Heading into his third NFL season, Dwayne Bowe has blossomed into one of the league’s top young wide receivers for the Kansas City Chiefs. The former college teammate of Oakland quarterback JaMarcus Russell spoke with Bay Area reporters on a conference call Wednesday and talked about a variety of topics, including Russell and Raiders rookie wide receiver Darrius Heyward-Bey.
But Bowe saved his most interesting comments for Oakland Pro Bowl cornerback Nnamdi Asomugha, saying the Chiefs – following the lead of San Diego a week earlier – plan to go right at Asomugha rather than restricting their offense from his side of the field.
“We have a great quarterback, our offensive line is protecting, I’m maturing more in route running and in catching balls so Coach (Todd) Haley is going to go at him,” Bowe said. “He just told me play with leverage, play low and just watch (Asomugha’s) hands.”
Asomugha earned his first Pro Bowl honors in 2008 when many teams simply quit throwing his way. San Diego was one of the few teams to challenge Asomugha and the Chargers did it again Monday when quarterback Philip Rivers threw a 15-yard touchdown to Vincent Jackson, who used an outside-in move that spun Asomugha around.
Bowe, who scored a touchdown in a season-opening loss to Baltimore, understands that just because Kansas City is going to go after Asomugha doesn’t necessarily mean the Chiefs will be successful.
“In the game, he doesn’t the same thing every week,” Bowe said. “You can practice what he did this week but when we play him Sunday he’s going to have a whole different scheme. That’s what I learned about him. You never know what you’re going to get against him. As long as you know that you don’t know, you’ll be OK.”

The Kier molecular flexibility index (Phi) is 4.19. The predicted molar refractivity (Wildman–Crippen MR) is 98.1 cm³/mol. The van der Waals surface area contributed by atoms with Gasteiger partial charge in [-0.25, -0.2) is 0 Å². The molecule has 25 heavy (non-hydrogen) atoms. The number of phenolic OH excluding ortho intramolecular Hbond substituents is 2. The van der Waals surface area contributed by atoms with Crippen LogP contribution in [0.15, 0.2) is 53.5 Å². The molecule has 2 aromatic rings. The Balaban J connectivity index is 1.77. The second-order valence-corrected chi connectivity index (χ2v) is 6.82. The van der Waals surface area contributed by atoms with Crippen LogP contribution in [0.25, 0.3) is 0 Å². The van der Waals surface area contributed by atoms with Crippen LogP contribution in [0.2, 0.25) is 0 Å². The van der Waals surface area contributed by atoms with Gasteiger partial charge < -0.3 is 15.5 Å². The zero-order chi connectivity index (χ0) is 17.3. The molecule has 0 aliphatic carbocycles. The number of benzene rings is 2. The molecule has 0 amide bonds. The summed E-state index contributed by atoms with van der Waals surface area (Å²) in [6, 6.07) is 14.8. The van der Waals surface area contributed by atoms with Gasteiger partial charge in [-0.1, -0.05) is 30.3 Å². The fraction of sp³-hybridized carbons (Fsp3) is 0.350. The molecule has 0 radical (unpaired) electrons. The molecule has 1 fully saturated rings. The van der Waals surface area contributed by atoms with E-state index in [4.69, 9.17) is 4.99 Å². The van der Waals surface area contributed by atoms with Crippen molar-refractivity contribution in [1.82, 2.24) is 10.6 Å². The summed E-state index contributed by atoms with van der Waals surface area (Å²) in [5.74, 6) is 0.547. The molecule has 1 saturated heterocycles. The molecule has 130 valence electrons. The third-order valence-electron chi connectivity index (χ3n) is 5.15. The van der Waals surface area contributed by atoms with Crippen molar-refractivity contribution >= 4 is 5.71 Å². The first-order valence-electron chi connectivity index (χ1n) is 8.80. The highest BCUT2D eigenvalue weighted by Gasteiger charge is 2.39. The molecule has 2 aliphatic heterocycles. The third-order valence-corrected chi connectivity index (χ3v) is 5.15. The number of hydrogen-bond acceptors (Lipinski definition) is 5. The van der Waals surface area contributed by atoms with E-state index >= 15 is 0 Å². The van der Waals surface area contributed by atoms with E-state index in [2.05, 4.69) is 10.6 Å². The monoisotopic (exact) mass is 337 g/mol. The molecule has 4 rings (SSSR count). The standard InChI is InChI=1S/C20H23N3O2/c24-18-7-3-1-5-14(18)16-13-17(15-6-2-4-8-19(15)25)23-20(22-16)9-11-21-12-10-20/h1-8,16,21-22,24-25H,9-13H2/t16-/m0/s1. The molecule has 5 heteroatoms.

Bowe also had some words of advice for Russell, his former teammate at LSU.
“I know what he can do. It’s just, when can he do it?” Bowe said. “I told him, his time is running out in the NFL. I want to see now, and I want to see a year from now, feeling up to it. You have to take into consideration to take the show yourself and he just feels like he’s young and he’s got a lot of older guys in front of him that’s kind of mentoring him. But I said, ‘You’re the quarterback on that team; you’re going to be the franchise player. You need to be the franchise.’ I told him, ‘You need to take over every drill, every meeting, and just see how it goes. If you do it and it don’t work out well, stop. But if you do it and you’re successful, keep going.’ So I’m just waiting to hear him on the headlines taking over Oakland.”
The Chiefs wideout could also relate to the pressure being felt by Raiders first-round draft pick Darrius Heyward-Bey, who was held without a catch in his first NFL game.
Heyward-Bey chafed at reports he struggled in the game and brushed off a comment made by head coach Tom Cable that "I saw a real nervous uptight young man, a lot of big eyes” in reference to Heyward-Bey.